Hundreds of Hondurans crossed a river into Mexico in a fresh wave of migrants heading to the United States on Monday as the United States said it would deploy 5,000 troops on its border with Mexico.
Men, women and children crossed the Suchiate River from Guatemala into Mexico on rafts made from truck tires, or by forming human chains to avoid being swept away. Others swam across after Mexican authorities refused to open a border bridge.
More than a thousand Honduran migrants broke through a Guatemalan police cordon to reach the river the day before, attempting to join a larger caravan walking toward the US border.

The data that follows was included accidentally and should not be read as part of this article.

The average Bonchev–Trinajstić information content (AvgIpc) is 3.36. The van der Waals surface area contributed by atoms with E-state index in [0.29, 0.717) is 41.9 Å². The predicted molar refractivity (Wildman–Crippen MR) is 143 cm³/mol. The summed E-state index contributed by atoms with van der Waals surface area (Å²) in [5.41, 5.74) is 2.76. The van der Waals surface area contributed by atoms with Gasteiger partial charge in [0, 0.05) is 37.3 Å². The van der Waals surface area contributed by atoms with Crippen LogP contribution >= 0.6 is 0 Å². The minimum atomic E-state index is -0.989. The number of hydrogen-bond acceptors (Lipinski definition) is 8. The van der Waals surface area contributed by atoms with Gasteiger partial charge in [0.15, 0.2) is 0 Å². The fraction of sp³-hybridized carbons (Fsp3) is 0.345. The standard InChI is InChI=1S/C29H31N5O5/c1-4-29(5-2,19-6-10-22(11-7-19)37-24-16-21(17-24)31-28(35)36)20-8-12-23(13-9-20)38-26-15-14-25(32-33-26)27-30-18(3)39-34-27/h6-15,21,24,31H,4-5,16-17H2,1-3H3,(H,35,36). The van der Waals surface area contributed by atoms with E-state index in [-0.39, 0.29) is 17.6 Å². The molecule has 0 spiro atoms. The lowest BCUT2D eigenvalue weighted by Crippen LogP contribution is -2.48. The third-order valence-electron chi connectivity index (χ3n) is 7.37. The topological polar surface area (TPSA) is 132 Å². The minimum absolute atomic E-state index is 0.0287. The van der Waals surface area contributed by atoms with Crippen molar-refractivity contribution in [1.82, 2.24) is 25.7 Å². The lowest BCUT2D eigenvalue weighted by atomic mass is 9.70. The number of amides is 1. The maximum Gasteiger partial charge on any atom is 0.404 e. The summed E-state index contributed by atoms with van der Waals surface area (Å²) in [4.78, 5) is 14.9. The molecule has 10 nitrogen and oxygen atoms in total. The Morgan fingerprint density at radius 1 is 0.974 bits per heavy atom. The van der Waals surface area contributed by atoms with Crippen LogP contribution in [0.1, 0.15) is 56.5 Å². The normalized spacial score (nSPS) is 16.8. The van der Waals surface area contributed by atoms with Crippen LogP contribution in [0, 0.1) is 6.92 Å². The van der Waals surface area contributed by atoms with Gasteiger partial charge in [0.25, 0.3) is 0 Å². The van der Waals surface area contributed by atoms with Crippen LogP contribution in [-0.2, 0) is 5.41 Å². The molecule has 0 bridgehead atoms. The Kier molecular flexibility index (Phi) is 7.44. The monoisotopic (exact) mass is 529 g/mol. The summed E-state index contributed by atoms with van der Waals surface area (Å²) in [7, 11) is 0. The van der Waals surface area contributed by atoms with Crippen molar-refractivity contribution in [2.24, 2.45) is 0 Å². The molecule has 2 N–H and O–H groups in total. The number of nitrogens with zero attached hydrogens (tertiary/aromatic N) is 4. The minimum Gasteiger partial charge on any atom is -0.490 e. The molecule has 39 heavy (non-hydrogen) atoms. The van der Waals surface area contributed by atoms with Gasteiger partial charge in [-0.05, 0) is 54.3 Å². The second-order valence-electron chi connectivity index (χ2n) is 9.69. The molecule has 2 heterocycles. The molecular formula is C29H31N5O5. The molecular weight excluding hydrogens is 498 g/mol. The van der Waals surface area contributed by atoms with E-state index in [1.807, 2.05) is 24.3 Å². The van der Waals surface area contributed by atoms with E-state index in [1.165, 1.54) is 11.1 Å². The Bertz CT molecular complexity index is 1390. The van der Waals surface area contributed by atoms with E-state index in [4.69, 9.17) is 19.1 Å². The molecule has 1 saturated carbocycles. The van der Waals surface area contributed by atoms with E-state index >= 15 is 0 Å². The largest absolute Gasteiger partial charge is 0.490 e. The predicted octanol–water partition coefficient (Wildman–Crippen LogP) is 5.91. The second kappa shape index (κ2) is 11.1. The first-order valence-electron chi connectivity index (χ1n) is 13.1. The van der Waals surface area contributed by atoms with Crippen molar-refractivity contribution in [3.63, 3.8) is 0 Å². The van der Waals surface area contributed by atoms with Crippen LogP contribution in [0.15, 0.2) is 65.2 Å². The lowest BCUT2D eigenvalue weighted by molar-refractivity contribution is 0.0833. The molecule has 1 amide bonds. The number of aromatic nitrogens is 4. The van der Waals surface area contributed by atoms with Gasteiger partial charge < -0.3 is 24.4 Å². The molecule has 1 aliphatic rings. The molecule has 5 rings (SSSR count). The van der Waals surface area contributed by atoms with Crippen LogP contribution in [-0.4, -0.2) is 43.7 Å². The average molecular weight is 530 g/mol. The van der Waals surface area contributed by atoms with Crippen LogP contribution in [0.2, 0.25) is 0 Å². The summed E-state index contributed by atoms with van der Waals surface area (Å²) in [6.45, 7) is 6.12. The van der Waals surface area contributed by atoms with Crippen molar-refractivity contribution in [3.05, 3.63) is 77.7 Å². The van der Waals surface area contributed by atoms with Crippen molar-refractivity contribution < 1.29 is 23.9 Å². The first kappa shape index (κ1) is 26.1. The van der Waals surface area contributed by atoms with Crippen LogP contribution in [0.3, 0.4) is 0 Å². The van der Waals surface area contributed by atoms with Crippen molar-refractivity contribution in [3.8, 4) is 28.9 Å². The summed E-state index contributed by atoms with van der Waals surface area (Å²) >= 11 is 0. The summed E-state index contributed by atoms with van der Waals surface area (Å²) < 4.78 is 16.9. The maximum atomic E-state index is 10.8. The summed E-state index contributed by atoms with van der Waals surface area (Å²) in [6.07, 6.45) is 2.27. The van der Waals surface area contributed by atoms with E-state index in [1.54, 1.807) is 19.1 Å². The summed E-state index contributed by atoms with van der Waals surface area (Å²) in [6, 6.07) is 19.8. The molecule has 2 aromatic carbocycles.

"By the end of the week, we will deploy over 5,200 soldiers to the southwest border," Air Force General Terrence O'Shaughnessy, commander of North American Aerospace Defense Command, told reporters.
The deployment would represent a sharp increase from initial estimates last week, when US officials said about 800 active-duty troops would be sent to provide assistance.
A caravan that left two weeks ago has made its way into Mexico, where the group has swelled to 7,000 mostly Honduran migrants, according to a UN estimate.
The migrants are walking towards the US despite threats from President Donald Trump to employ the military to prevent them from entering.
Mexican television showed a migration officer telling Hondurans behind the metal gate that they needed to follow "legal procedures" to enter the country in a "calm and safe way."
© 2018 AFP